Ishmael reflects on the scene below him and likens it to the ‘mute calm’ deep beneath ‘the tornadoed Atlantic of my being’. The reader thinks, less grandly, of a soldier who has got ahead of the main advance and now finds himself in the enemy’s sanctuary, among non-combatants, where war feels suddenly remote and intolerable. Queequeg points down through the water to a young ‘cub’ still ‘tethered’ to its mother by the umbilical cord, and now we recognise the beginning of the end for this miraculous truce between whaler and whale as Ishmael, mystical and bright-eyed, yet ever the producer, likens the cord to the whale line. In doing so he trades in an image of life for one of death and, with a frightening perversity – we can just make out the allusion in the undertow – proposes the hardy little whaleboat, brutally joined to its vast prey, as the whale’s murderous offspring. We are leaving the birth tank and about to enter the abattoir.
Earlier, while they were being towed towards the centre of the herd, Queequeg had harpooned two more whales in passing, casting druggs – cumbersome wooden blocks attached to the harpoon by lengths of rope – in the hope of getting round to them later. The other boats had done the same. In one case, a large whale had also been speared in the tail with a cutting-spade – the idea being to disable the tail-tendon and weaken the animal. He is thrashing about at large in the flotilla, the whale line tangled around him, part of this in turn caught up with the line from the cutting-spade, which has ‘worked loose from his flesh’. ‘Tormented to madness, he was now churning through the water, violently flailing with his flexible tail, and tossing the keen spade about him, wounding and murdering his own comrades.’ The panic of this creature and others, speared by the various boats and pulling drugged lines behind them, soon spreads through the herd, which now retrenches towards the centre. Starbuck’s boat is left to negotiate a terrifying route out. By the end of the encounter, the Pequod has recovered one whale. The injured survivors have taken off with the rest. Several, towing their druggs, will make easy pickings for other whaling ships.
D.H. Lawrence thought this ‘the most stupendous chapter’ in the book, and quoted at length from the aquarium scenes, stressing the ‘submarine bridal chambers’ within the nursery. Always eager to spell things out (‘amazing monsters . . . in rut’), Lawrence is nonetheless pushed to say why he likes the episode so much. ‘There is something really overwhelming in these whale hunts, almost superhuman or inhuman, bigger than life, more terrific than human activity.’ He doesn’t comment on the carnage, which seems to us the mark of something modern and problematic. So does all the waste and collateral damage, the many cuts for the one kill. Yet the slaughter on the periphery adds power to the revelations at the still centre.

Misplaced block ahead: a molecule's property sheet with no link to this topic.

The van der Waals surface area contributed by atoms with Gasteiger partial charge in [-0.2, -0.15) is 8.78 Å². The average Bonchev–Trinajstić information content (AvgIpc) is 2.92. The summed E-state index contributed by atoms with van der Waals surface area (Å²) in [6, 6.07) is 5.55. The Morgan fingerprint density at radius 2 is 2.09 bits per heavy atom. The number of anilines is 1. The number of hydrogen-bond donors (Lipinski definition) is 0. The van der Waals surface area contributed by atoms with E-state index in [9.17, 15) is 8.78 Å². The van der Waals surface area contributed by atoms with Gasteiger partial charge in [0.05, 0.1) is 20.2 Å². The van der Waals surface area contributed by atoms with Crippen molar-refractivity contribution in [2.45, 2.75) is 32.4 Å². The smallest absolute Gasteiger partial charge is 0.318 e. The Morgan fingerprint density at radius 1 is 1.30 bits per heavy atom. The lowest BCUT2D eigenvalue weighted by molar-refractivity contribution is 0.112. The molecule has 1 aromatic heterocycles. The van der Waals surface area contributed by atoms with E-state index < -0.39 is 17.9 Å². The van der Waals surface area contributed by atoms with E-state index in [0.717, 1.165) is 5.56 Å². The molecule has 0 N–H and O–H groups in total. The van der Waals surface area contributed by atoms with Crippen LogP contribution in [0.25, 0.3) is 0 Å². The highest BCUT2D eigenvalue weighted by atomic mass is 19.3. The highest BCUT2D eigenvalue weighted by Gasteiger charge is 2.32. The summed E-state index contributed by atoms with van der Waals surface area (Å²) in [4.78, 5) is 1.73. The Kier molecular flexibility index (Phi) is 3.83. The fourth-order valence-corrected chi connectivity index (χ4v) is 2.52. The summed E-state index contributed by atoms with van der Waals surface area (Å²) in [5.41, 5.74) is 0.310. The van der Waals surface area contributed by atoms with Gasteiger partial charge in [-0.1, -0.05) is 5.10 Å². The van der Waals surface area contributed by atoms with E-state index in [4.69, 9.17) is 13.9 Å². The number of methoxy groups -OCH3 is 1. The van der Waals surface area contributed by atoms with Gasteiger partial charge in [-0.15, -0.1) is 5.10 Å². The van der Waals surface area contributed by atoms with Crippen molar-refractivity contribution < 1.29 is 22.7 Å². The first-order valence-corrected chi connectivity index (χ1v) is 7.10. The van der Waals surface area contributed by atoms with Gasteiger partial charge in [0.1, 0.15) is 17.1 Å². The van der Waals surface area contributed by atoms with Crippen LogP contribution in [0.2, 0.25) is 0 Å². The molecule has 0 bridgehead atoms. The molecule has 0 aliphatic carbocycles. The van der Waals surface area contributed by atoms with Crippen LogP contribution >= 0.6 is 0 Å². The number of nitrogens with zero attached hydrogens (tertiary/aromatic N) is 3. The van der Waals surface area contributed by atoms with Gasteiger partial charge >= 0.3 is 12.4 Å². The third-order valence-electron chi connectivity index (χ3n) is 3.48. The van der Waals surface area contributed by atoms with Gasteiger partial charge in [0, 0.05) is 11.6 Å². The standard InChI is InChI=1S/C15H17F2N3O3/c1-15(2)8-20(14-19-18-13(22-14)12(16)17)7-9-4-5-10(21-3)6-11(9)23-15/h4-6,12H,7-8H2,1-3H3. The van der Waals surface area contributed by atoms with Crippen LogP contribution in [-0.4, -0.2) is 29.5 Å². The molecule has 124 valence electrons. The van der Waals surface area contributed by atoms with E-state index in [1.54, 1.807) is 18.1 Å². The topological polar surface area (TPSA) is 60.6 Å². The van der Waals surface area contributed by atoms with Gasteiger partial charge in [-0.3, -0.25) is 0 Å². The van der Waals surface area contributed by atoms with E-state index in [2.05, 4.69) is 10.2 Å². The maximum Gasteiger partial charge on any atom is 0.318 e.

What’s never questioned here, though it might have been, is the biddable character of Ishmael. He is not a vitalist in a butcher’s apron or a naturalist with a high-velocity rifle at the ready, merely a person who can excel in any number of environments. But for that very reason he cannot take possession of the ecological moment that has possessed him. It is swept away by his enthusiastic interest in everyone and everything, and also by his role as a reluctant cog in Ahab’s wheel (by now, the narrative deferral of the stand-off with the white whale is running short of options). In his ability to set aside his epiphanies and get on with things, Ishmael is as familiar to us as the austere, monomaniac Ahab was to an earlier generation. Unlike Ahab, and very like ourselves, Ishmael is smitten with the glories of the planet but devoted to their expenditure.
Ishmael – Melville, if you like – wasn’t to know how wedded we would become to that expenditure. Or that the problems of petroleum, the triumphalist successor to blubber and spermaceti, might one day rival its advantages. Fossil fuel, unlike coral or ozone, or fresh water or cod, is an overabundant resource, and, though he is good on greed, Melville did not foresee that the excess of anything might turn out badly. He is more concerned with scarcity. Overfishing is the subject of Chapter 105, ‘Does the Whale’s Magnitude Diminish? – Will He Perish?’ Here Ishmael asks whether, with the spread of whaling, ‘Leviathan can long endure so wide a chase, and so remorseless a havoc’. He reckons the greatest danger to lie in the hunting of true whales, or ‘whalebone whales’, with thirteen thousand killed every year ‘by the Americans alone’. Worldwide, he estimates, true whales are killed at the rate of fifty for every sperm whale. He thinks of the buffalo:
Comparing the humped herds of whales with the humped herds of buffalo, which, not forty years ago, overspread by tens of thousands the prairies of Illinois and Missouri, and shook their iron manes and scowled with their thunder-clotted brows upon the sites of populous river capitals, where now the polite broker sells you land at a dollar an inch; in such a comparison an irresistible argument would seem furnished, to show that the hunted whale cannot now escape speedy extinction.